These efforts will particularly focus on girls, who stand to suffer disproportionately from the current crisis. Over the past 50 years, significant strides have been taken towards a level educational playing field for girls around the world. In sub-Saharan Africa, for instance, mean schooling years for girls have almost tripled since 1970.
Covid risks rolling back this incredible progress. Away from the security and stability of schools, millions of girls are being forced into distress. According to Unicef, Covid-19 has directly caused a rise in child marriages; it estimates that, this year, more than 10 million girls are currently at risk. Millions more are set to fall pregnant, and violence against girls, including FGM, is on the rise again.
As leaders, we have a moral responsibility to these girls. Furthermore, the empowerment of women is vital for the future development of our country, our continent and our planet.
At this point in history, we are standing at a crossroads. The challenges presented to us by this pandemic have shed an alarming light on the flaws and inequities of our global education system. Our future is under threat. At the same time, this moment represents a unique opportunity for a new route forward. An opportunity to remodel our education systems, and to place children at the centre of our policymaking.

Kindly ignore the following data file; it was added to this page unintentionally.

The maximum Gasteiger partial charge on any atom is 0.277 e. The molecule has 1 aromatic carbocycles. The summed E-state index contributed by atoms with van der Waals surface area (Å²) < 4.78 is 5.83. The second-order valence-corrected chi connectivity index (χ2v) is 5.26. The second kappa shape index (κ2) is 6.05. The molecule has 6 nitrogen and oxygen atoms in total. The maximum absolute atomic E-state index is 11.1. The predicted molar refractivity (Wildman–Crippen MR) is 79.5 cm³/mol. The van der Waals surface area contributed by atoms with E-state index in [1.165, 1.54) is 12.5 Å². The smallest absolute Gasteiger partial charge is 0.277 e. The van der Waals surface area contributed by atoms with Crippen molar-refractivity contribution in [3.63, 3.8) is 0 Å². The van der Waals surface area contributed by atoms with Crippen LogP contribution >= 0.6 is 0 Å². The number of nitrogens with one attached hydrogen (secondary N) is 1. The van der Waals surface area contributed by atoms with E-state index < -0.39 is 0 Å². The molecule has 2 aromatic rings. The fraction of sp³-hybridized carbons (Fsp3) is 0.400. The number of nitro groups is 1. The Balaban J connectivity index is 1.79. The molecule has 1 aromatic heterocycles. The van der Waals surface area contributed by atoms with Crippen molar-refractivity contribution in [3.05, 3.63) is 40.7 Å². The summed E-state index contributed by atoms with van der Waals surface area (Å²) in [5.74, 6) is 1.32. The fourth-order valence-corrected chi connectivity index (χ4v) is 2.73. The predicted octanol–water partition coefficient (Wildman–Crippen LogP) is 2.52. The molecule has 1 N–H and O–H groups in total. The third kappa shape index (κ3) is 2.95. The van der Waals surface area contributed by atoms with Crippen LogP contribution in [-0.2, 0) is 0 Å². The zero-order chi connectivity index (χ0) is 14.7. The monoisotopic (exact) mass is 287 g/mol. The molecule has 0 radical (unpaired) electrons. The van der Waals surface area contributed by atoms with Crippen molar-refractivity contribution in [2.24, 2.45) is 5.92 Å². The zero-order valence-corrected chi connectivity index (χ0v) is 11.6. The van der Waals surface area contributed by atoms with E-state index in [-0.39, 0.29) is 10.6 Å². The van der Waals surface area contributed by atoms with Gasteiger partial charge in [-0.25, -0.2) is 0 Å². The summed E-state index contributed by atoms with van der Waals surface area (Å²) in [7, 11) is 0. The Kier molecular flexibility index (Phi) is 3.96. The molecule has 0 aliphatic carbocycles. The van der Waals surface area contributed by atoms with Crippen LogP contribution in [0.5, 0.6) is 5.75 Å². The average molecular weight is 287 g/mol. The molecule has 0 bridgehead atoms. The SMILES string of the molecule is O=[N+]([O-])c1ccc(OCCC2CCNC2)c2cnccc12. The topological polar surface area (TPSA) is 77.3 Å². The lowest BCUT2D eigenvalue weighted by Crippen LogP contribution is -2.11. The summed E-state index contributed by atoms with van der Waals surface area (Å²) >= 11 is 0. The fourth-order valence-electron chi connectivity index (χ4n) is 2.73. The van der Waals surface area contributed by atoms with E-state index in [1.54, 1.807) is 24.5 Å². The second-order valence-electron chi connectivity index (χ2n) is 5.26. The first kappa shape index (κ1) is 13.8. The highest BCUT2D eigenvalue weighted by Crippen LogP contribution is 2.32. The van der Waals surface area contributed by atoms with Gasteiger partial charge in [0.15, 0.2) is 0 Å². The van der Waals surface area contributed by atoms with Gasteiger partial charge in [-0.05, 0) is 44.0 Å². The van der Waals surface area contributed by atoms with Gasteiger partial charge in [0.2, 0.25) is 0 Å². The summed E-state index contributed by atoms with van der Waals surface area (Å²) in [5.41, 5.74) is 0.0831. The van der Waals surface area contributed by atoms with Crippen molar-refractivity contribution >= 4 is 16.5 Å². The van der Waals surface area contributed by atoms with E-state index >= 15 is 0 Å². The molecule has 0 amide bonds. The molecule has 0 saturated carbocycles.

The right to education, the right to a better future for all boys and girls, is fundamental. The chaos inflicted by this pandemic has provided us with a sorely needed wake-up call, one that we must answer emphatically.
The Global Partnership for Education’s objectives are a promising response to this challenge. Its framework, which focuses on “accelerating access, learning outcomes, and gender equality”, is the starting point we need.
This week, the international community has set out a strong commitment to meeting these initial goals. But we need to go further. The pledges assured this week are still £716m ($1bn) short of what is needed.
In this financial climate, governments in developing countries cannot make the budgetary commitments necessary to lift their children out of this education crisis: we need to forge empowering partnerships with high-income nations and multilateral institutions. We cannot meet this challenge alone.